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Can anyone explain the distinction between VM load balancing (in the new Azure portal) and the Azure traffic manager (currently only managed from the old portal), and how they interact?

As an example, I've created two VMs attached to each other, sharing a load balanced endpoint. As I understand it, that then will round-robin between the two VMs.

  • What happens if I didn't set up a load balanced endpoint (in the new Azure portal), but instead set up Azure traffic manager to load balance between them instead? Is this the same thing?
  • Can I use both kinds of load balancing in tandem? (traffic manager set to failover across regions, and use VM load balancing for round robins across availability zones?)
41

James,

I think you already have most of it figured out.

VM load balancing:

  1. Works only with VMs that are in the same region
  2. Only does Round Robin Uses a hash-based algorithm for distribution of inbound flows
  3. Works at the TCP/UDP level, routing traffic between one or more private endpoints that sit behind a public endpoint

https://www.windowsazure.com/en-us/manage/windows/common-tasks/how-to-load-balance-virtual-machines/

Traffic Manager is different in that:

  1. It can work across regions
  2. It offers traffic management policies other than round robin (e.g. failover, performance)
  3. It works at the DNS level, “routing”** traffic between one or more public endpoints that sit behind a common DNS name

https://azure.microsoft.com/en-us/documentation/articles/traffic-manager-manage-profiles/

You can indeed use the Load Balancer and the Traffic Manager in tandem, you hit the nail on the head there.

--

Vlad

** Traffic manager does not actually route traffic, it just serves to the caller the DNS name of the public endpoint where their traffic should go according to the policies in effect.

  • Awesome, thanks Vlad for the really clear summary! – James Crowley Feb 1 '13 at 13:50
  • 1
    The above statement needs a correction. Point #2 on Load Balancer is wrong. The product uses a hash based distribution algorithm and it's not a round robin algorithm. aka.ms/lboverview – chkuhtz_msft Aug 14 '18 at 17:47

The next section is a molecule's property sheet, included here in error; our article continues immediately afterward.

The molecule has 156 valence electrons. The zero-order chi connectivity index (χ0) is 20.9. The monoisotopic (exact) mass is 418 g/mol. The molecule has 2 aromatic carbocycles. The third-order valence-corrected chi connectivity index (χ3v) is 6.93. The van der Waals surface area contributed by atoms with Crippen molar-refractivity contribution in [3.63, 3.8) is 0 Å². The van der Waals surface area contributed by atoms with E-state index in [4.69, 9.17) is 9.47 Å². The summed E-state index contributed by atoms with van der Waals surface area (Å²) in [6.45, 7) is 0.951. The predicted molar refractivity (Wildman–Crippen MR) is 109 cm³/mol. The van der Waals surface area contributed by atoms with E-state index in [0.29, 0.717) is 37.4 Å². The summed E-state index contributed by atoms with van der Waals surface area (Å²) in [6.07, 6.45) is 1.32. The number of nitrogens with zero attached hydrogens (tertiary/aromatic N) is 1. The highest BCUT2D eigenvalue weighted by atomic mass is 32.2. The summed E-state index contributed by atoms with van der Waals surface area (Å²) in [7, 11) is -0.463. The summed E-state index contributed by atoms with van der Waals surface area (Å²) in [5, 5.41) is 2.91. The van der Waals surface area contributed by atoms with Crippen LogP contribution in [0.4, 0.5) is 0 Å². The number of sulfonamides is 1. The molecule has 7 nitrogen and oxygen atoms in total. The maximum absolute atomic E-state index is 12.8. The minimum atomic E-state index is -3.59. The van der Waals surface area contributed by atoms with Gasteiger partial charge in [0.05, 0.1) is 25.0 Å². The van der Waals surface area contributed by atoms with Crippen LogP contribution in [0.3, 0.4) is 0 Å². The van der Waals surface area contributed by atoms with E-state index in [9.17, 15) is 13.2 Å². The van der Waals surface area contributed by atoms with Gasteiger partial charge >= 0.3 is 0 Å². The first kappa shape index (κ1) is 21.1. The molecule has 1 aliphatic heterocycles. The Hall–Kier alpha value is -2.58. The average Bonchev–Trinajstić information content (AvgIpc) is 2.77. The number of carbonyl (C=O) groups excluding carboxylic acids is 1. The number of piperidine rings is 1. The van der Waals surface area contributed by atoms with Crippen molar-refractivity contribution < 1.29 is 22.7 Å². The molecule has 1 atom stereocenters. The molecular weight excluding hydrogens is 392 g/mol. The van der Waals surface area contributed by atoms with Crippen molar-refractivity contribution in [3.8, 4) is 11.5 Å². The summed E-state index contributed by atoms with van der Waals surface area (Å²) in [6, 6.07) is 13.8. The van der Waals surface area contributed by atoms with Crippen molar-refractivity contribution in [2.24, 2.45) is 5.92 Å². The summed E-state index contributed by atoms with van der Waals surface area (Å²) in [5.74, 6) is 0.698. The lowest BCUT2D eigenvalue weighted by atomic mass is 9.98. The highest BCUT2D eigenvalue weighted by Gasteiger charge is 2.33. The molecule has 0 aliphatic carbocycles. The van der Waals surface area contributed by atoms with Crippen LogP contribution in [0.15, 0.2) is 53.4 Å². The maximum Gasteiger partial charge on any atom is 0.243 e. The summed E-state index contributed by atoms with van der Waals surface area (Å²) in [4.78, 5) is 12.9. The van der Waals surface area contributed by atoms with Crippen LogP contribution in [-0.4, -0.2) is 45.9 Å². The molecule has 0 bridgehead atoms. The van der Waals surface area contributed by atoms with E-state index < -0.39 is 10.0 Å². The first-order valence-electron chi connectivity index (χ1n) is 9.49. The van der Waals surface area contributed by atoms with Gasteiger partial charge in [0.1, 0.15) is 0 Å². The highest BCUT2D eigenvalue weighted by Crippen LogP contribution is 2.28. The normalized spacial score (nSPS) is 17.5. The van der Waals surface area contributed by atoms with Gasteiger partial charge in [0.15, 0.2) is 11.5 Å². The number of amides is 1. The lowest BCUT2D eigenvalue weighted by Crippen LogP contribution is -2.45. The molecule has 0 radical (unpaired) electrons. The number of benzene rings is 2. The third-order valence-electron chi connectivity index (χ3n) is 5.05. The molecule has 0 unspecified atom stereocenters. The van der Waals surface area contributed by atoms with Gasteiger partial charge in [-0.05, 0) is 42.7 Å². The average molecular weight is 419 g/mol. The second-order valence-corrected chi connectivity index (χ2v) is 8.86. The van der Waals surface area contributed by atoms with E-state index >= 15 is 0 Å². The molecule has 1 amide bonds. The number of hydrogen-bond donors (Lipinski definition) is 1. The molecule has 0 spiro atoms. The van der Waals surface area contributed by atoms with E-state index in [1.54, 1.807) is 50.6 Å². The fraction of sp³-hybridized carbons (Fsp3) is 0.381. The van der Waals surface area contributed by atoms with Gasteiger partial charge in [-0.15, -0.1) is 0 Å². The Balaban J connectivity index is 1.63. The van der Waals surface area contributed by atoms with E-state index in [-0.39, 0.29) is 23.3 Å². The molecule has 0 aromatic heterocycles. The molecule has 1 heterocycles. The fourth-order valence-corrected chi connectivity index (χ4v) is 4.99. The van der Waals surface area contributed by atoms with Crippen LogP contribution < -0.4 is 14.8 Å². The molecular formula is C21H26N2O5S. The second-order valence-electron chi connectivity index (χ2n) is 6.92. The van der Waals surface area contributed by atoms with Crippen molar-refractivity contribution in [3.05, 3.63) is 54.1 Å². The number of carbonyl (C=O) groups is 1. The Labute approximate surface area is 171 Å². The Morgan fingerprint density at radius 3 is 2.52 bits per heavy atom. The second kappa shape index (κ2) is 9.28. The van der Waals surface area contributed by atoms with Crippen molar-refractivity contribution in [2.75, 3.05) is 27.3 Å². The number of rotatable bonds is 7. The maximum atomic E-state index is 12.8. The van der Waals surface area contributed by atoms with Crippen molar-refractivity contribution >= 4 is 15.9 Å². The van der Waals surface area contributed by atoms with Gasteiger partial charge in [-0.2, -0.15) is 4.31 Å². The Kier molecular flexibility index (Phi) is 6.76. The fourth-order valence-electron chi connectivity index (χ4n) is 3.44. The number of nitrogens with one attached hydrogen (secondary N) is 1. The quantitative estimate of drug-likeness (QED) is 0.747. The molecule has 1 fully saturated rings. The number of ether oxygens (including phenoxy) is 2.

18

Azure Traffic Manager.

The job of Azure Traffic Manager is to route traffic globally based on flexible policies, enabling an excellent user experience that aligns with how you've structured your application across the world. Traffic Manager has several different policies:

Latency. Direct to the "closest service"

Round Robin. Distribute across all services

Failover. Direct to backup if primary fails

Nested. Flexible multi-level policies enter image description here

Azure Load Balancer

The job of Azure Load Balancer is to direct traffic inside a region. This is combined with Azure Traffic Manager, where traffic manager routes interior to a region between virtual machines. If you combine the two you get global traffic management combined with local failover. enter image description here

Load Balancer differences There are different options to distribute network traffic using Microsoft Azure. These options work differently from each other, having a different feature set and support different scenarios. They can each be used in isolation, or combining them.

Load Balancer differences

There are different options to distribute network traffic using Microsoft Azure. These options work differently from each other, having a different feature set and support different scenarios. They can each be used in isolation, or combining them.

Azure Load Balancer works at the transport layer (Layer 4 in the OSI network reference stack). It provides network-level distribution of traffic across instances of an application running in the same Azure data center.

Application Gateway works at the application layer (Layer 7 in the OSI network reference stack). It acts as a reverse-proxy service, terminating the client connection and forwarding requests to back-end endpoints.

Traffic Manager works at the DNS level. It uses DNS responses to direct end-user traffic to globally distributed endpoints. Clients then connect to those endpoints directly.

enter image description here

LINKS:

https://docs.microsoft.com/en-us/azure/traffic-manager/traffic-manager-overview

https://docs.microsoft.com/en-us/azure/load-balancer/load-balancer-overview

https://www.concurrency.com/blog/w/azure-traffic-manager-vs-azure-load-balancer

5

There are two important items I think needs mentioning. Traffic manager does not load balance, it's intelligent DNS resolver. Azure load balancer doesn't provide any affininty. Second distinction is Traffic Manager can only resolve to Azure Endpoints which doesn't work well if you have hybrid setup where your service endpoints are split between Azure and your datacenter or other public/private cloud locations.

For both shortcomings, you need to rely on partner offerings.

  • 3
    This link indicates that even external endpoints are supported. Check the line "Application migration to Azure: Create a profile with both Azure and external endpoints, and specify the weight of traffic that is routed to each endpoint." – Ajay Bhosale Jul 13 '15 at 12:30
  • Aren't Azure AppServices load-balanced by default, with sticky sessions, if more than one instance is available? – GGleGrand Jan 6 '16 at 18:26
  • As of June 2016, affinity is supported with Load Balancer. You can create affinity based on client IP, or client IP & port. – Steven Jun 17 '16 at 18:38

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